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Part 1 -- A Wolf-Rayet star in its final hours. Wolf-Rayet stars are extremely massive bluish stars, containing the mass of 10 to 15 suns. The blue-white color of the star indicates that its surface temperature is approximately 50,000 C. Surrounding the star are wisps of gas that have recently been shed from the outer atmosphere.

Part 2 -- Diving through the surface of the Wolf-Rayet star, we come to the stellar core, about 10 percent the size of the whole star. We see shells of iron, oxygen, and carbon in the core, the ash of nuclear burning. This star is now out of fuel. Lacking energy to support its own mass, the core collapses and a black hole forms, pulling in matter. Yet a jet of material escapes through the polar regions, perhaps powered by renewed fusion and the spin of the black hole. The animation is nearly in real-time.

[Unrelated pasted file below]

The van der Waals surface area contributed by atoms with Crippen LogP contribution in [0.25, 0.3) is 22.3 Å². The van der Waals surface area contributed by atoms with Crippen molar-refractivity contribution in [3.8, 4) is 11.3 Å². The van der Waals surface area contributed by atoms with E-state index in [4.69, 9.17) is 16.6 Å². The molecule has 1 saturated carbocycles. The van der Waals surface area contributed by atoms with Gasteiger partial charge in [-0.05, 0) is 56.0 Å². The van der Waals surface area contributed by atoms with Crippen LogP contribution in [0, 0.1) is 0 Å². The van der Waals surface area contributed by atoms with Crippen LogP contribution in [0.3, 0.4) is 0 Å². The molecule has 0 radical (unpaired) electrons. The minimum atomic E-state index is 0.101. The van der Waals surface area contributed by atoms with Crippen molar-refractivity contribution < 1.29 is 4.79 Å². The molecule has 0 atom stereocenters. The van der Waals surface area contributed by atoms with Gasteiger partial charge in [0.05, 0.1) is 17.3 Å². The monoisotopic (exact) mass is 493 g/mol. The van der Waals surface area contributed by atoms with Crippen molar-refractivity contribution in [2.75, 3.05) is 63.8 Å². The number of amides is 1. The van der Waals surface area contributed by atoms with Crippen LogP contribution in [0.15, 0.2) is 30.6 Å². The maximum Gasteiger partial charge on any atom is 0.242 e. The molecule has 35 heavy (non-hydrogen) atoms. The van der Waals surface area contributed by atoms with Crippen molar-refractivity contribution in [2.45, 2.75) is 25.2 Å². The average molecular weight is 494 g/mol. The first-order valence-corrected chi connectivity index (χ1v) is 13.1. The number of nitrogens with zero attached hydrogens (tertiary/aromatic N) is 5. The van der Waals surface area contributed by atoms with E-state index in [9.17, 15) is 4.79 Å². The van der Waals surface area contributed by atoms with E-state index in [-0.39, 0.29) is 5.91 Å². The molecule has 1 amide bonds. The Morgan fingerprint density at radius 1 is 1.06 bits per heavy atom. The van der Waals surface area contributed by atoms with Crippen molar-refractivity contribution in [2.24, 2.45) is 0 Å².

Part 3 -- The jet of material formed in the stellar core pierces through the star's surface, traveling at near light speed.

Part 4 -- The Wolf-Rayet star and its newly-formed jets from a more distant perspective. We see that internal collisions of the jet material with itself are releasing energy -- photons that will eventually be observed as gamma-rays by satellites in Earth orbit when the beam is pointed in our direction.


A service of the High Energy Astrophysics Science Archive Research Center (HEASARC), Dr. Alan Smale (Director), within the Astrophysics Science Division (ASD) at NASA/GSFC

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